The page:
“Yes,” said Andrew. “No. I mean. For your daughter.”

“Do you have a daughter?”

“Yes.”

“Then why don’t you give your presents to her?” And her eyes twinkled, because she was teasing him – was she teasing him?

“No,” he said. “I mean. You don’t, I. I thought. I think your daughter may have dropped them.”

She took them from him then, looked at them hard, studied them even. “I don’t think these can be my daughter’s,” she concluded finally, and handed them back.

“Why not?”

“Because I don’t have a daughter.”

Any more, thought Andrew – he dared her to say it, any more. “Oh,” he said.

The woman smiled. And went back to the window.

“No,” said Andrew. “I mean. Hey.”

She looked back.

“You don’t have…?” – and he so much wanted to ask directly, he’d seen her with her, hadn’t he, the whole carriage had – although he knew that if he woke them up they would all deny it, he knew that with sudden cold certainty, if they even talked to him, if they even acknowledged him at all. He wanted to say, but I saw you with the girl, the girl you got rid of, what did you do to her? And instead he said, “You don’t have a daughter? Well, have, have you ever wanted one?”

The woman raised her eyebrows at that, amused, and Andrew blushed.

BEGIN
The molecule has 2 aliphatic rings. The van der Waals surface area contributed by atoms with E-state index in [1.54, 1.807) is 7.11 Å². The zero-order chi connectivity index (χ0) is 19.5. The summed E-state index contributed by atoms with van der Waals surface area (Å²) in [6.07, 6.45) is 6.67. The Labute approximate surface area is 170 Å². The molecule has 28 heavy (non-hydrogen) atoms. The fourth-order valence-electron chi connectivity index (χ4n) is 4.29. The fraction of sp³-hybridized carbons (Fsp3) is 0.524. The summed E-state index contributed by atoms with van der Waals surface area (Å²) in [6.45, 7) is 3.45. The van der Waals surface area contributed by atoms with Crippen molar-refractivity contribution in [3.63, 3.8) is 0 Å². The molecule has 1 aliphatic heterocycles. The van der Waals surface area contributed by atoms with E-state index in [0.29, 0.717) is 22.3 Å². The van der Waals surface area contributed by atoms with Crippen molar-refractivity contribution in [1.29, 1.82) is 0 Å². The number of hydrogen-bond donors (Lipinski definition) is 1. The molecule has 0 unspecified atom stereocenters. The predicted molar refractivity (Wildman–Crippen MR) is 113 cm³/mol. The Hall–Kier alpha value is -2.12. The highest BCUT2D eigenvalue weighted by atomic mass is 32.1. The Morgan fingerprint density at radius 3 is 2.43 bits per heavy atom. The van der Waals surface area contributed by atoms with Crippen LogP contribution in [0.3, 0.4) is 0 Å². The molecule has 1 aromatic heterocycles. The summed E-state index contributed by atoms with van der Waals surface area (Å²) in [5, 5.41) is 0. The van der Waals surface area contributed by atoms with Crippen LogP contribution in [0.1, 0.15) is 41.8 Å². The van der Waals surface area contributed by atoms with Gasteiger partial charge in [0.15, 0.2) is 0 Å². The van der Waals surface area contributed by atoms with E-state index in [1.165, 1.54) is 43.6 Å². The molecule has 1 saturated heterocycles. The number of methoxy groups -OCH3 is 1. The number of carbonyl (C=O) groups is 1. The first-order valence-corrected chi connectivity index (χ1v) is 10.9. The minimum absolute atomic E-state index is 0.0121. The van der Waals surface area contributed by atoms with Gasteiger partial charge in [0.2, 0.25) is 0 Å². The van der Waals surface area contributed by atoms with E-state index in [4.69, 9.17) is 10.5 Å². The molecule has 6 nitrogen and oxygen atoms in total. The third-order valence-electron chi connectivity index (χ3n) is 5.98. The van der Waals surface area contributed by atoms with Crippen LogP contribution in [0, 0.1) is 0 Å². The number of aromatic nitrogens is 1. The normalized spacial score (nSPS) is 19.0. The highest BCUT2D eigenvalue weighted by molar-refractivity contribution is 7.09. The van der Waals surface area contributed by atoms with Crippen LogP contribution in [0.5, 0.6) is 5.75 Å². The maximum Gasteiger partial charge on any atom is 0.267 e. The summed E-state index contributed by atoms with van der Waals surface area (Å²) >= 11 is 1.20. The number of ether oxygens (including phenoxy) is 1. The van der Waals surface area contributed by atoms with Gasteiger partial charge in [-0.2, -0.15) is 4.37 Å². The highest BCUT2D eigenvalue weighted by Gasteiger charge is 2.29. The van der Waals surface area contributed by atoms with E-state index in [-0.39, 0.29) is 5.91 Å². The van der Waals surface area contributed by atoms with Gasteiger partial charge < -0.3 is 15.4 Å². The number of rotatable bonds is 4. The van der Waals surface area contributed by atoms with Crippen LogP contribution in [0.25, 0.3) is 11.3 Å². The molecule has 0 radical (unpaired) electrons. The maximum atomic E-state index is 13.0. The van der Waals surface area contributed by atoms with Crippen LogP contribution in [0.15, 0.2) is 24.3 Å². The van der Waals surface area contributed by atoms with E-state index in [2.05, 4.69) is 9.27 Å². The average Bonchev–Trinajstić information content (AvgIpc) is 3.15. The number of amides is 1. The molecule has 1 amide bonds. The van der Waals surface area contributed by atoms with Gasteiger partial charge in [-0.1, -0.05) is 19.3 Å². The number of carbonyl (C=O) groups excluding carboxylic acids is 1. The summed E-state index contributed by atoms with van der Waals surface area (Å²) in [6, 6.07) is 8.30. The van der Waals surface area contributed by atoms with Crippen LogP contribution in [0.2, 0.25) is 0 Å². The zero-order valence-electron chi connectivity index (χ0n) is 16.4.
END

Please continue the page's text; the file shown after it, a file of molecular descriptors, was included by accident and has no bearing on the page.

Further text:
“I don’t have anyone,” she said. And she held his gaze this time, daring him to contradict her – but, no, it wasn’t that, she wasn’t daring him at all, she spoke with the confidence of utter truth, she knew he wouldn’t contradict her, why would he try?

“I’m sorry,” said Andrew. “So, you’ve no one to spend Christmas with?”

“No.”

“I’m sorry.” And he felt an urge to invite her home, she could stay with his family, she could be his family, he felt it rise up inside him, if he had been breathing more freely then it might even have popped out.

She stared out at the night. He stared at it too. And it seemed to him they were hurtling through a void, they were nowhere at all, nowhere, that the tracks would end and the train would fall into the void deeper and deeper and they would be lost, it seemed to him this may have already happened.

“Are you seeing your family for Christmas?” she asked.

And he told her.